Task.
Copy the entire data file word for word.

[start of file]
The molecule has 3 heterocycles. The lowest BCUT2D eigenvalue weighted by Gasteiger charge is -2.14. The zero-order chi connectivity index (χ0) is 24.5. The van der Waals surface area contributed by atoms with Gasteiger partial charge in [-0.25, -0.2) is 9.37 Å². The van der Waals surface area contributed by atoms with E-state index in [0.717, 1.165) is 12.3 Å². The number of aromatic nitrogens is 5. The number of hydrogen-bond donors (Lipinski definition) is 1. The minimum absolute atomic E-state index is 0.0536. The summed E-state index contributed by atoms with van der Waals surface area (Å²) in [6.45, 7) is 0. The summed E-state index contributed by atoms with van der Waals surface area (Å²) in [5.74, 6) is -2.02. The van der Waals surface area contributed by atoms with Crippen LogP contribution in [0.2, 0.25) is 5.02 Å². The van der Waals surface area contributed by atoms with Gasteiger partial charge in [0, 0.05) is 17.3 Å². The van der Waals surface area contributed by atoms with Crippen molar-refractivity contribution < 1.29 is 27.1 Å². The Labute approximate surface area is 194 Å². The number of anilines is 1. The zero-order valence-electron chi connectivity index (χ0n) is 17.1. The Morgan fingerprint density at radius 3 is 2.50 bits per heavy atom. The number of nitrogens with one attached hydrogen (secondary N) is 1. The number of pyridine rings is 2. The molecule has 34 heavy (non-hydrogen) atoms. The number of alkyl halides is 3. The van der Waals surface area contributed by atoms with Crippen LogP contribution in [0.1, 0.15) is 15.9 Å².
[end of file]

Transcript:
The molecule has 3 heterocycles. The lowest BCUT2D eigenvalue weighted by Gasteiger charge is -2.14. The zero-order chi connectivity index (χ0) is 24.5. The van der Waals surface area contributed by atoms with Gasteiger partial charge in [-0.25, -0.2) is 9.37 Å². The van der Waals surface area contributed by atoms with E-state index in [0.717, 1.165) is 12.3 Å². The number of aromatic nitrogens is 5. The number of hydrogen-bond donors (Lipinski definition) is 1. The minimum absolute atomic E-state index is 0.0536. The summed E-state index contributed by atoms with van der Waals surface area (Å²) in [6.45, 7) is 0. The summed E-state index contributed by atoms with van der Waals surface area (Å²) in [5.74, 6) is -2.02. The van der Waals surface area contributed by atoms with Crippen LogP contribution in [0.2, 0.25) is 5.02 Å². The van der Waals surface area contributed by atoms with Gasteiger partial charge in [0, 0.05) is 17.3 Å². The van der Waals surface area contributed by atoms with Crippen molar-refractivity contribution < 1.29 is 27.1 Å². The Labute approximate surface area is 194 Å². The number of anilines is 1. The zero-order valence-electron chi connectivity index (χ0n) is 17.1. The Morgan fingerprint density at radius 3 is 2.50 bits per heavy atom. The number of nitrogens with one attached hydrogen (secondary N) is 1. The number of pyridine rings is 2. The molecule has 34 heavy (non-hydrogen) atoms. The number of alkyl halides is 3. The van der Waals surface area contributed by atoms with Crippen LogP contribution in [0.1, 0.15) is 15.9 Å².